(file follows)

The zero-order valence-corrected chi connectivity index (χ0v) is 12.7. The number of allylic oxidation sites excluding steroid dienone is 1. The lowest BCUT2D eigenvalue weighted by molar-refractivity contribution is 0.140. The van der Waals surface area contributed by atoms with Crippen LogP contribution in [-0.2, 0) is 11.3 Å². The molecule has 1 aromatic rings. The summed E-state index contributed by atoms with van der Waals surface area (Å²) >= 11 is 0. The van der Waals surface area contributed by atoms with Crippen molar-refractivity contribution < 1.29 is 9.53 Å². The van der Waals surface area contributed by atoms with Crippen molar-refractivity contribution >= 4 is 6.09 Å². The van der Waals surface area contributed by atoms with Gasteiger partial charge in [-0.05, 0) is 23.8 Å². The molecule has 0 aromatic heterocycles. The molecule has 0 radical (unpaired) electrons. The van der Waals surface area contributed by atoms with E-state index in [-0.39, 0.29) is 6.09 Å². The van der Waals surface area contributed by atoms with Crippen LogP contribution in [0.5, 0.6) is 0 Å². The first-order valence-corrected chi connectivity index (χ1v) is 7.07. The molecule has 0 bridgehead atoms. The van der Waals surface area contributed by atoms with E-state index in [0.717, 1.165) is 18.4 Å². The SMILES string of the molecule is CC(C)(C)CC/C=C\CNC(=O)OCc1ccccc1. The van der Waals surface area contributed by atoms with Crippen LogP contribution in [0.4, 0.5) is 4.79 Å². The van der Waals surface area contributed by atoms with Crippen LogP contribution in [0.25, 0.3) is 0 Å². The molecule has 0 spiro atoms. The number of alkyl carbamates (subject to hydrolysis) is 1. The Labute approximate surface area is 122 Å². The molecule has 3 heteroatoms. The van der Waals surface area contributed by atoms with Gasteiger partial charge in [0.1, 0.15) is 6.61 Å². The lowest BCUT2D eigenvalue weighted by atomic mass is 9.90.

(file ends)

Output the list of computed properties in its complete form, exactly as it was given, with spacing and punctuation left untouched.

The zero-order valence-corrected chi connectivity index (χ0v) is 12.7. The number of allylic oxidation sites excluding steroid dienone is 1. The lowest BCUT2D eigenvalue weighted by molar-refractivity contribution is 0.140. The van der Waals surface area contributed by atoms with Crippen LogP contribution in [-0.2, 0) is 11.3 Å². The molecule has 1 aromatic rings. The summed E-state index contributed by atoms with van der Waals surface area (Å²) >= 11 is 0. The van der Waals surface area contributed by atoms with Crippen molar-refractivity contribution < 1.29 is 9.53 Å². The van der Waals surface area contributed by atoms with Crippen molar-refractivity contribution >= 4 is 6.09 Å². The van der Waals surface area contributed by atoms with Gasteiger partial charge in [-0.05, 0) is 23.8 Å². The molecule has 0 aromatic heterocycles. The molecule has 0 radical (unpaired) electrons. The van der Waals surface area contributed by atoms with E-state index in [-0.39, 0.29) is 6.09 Å². The van der Waals surface area contributed by atoms with Crippen LogP contribution in [0.5, 0.6) is 0 Å². The first-order valence-corrected chi connectivity index (χ1v) is 7.07. The molecule has 0 bridgehead atoms. The van der Waals surface area contributed by atoms with E-state index in [0.717, 1.165) is 18.4 Å². The SMILES string of the molecule is CC(C)(C)CC/C=C\CNC(=O)OCc1ccccc1. The van der Waals surface area contributed by atoms with Crippen LogP contribution in [0.4, 0.5) is 4.79 Å². The van der Waals surface area contributed by atoms with Crippen LogP contribution in [0.25, 0.3) is 0 Å². The molecule has 0 spiro atoms. The number of alkyl carbamates (subject to hydrolysis) is 1. The Labute approximate surface area is 122 Å². The molecule has 3 heteroatoms. The van der Waals surface area contributed by atoms with Gasteiger partial charge in [0.1, 0.15) is 6.61 Å². The lowest BCUT2D eigenvalue weighted by atomic mass is 9.90.